By Michael Goldstein
By Dennis Romero
By Sarah Fenske
By Matthew Mullins
By Patrick Range McDonald
By LA Weekly
By Dennis Romero
By Simone Wilson
Here is your wine, And your drunken fall; And here is your love, Your love for it all.
Here is your sickness, Your bed and your pan; And here is your love For the woman, the man.
May everyone live, And may everyone die. Hello, my love, And my love, goodbye.
"It's a pretty bleak song," I told Cohen.
"I would call it, I don't know, more . . . realistic," he replied, laughing. Then he poured out two more glasses of aquavit.
WITH HIS VOICE DISINTEGRATING, COHEN HAS turned into something close to a spoken-word artist. On much of Ten New Songs, he doesn't sing so much as lightly tilt his voice in the direction of a tune. Occasionally, he'll hand an entire verse over to Robinson. As he moves toward the end of his seventh decade, he appears to be coming full circle. He wants to write another novel, he's preparing a book of poems for publication, and his lyrics sound more literary than ever. Which was why it was surprising to note the paucity of books in Cohen's house -- at least by the standards of a working writer. A copy of J.T. LeRoy's The Heart Is Deceitful Above All Things lay on a chair by the front door, but Cohen told me it was a gift. One suspected it wasn't going to be read. More likely to be read was the copy of Ramesh Balsekar's A Net of Jewels: Daily Meditations for Seekers of Truth, which had pride of place on the living-room coffee table. Ditto the Talmud and Buddha's Diamond Sutra. "I tend to read the same things over and over," he explained.
In his living room and bedroom and study, we stood together and looked through the contents of his small bookcases. Many of these books were gifts, too. Joseph Heller's Portrait of an Artist as an Old Man, for instance. Cohen took it off the shelf and looked at it. There were books by Lorca and Rumi and Bukowski, and a study of Cohen's early work by Michael Ondaatje. Cohen handled the books gently, as if they were distant, unfamiliar things. "He's a real poet," he said, pulling out a book by the New York School poet, Kenneth Koch. He and Koch had become friends when Cohen lived in Greece. "A lovely man."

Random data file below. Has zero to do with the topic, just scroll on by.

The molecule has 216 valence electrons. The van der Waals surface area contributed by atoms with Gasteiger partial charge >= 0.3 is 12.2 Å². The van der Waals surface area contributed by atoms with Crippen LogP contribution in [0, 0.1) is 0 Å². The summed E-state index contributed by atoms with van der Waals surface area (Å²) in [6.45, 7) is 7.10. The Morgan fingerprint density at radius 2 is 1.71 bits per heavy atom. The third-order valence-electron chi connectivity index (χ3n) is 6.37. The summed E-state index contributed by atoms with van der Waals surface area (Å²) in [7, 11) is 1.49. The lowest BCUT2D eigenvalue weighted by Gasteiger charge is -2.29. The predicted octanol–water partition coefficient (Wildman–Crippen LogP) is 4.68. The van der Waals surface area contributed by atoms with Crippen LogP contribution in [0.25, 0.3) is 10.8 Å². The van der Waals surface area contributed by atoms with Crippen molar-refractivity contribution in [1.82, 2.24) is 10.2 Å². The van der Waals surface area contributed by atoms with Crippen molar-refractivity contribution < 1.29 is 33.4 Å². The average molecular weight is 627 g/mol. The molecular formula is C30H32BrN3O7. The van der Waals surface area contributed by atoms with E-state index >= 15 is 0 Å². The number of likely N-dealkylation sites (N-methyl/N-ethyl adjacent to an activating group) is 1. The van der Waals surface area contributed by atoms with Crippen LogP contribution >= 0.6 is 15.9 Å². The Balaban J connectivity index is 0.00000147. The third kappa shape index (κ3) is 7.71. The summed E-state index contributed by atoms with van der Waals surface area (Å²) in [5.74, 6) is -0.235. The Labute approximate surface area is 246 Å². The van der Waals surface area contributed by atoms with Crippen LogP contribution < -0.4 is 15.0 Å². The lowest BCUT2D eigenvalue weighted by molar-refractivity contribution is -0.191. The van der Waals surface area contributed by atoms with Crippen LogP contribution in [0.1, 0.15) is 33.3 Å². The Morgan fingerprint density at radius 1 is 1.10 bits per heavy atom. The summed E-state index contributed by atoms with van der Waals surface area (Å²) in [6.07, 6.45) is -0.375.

"Did you ever meet John Ashbery?" I asked, referring to Koch's more celebrated colleague.
"Yeah, I did. He mentioned a poem of mine he liked."
The music collection was even smaller than the book collection. There were CDs by Tom Waits and Nusrat Fateh Ali Khan and Om Kalsoum, as well as some by Cohen's son, Adam. There was one called Made to Orderby a singer named John Ivey.
"Who's that?" I asked.
"That's my dentist," Cohen said, brightening.
"Is it good?"
Cohen wasn't reading much, and he wasn't listening to a lot of music either. His children were close at hand, and his social circle appeared to consist mainly of his current and former backup singers, several of whom lived nearby. (Tipped over on the carpet in his living room was a pair of gorgeous, ivory-colored high-heeled shoes.) The impression was of someone concentrating on his writing and soul, gathering his forces for one last sustained decade of work before he prepared to meet his Maker. By then he'd be ready:
I did my best; it wasn't much. I couldn't feel, so I learned to touch. I've told the truth, I didn't come to fool ya. And even though it all went wrong, I'll stand before the Lord of Song With nothing on my tongue but Hallelujah!
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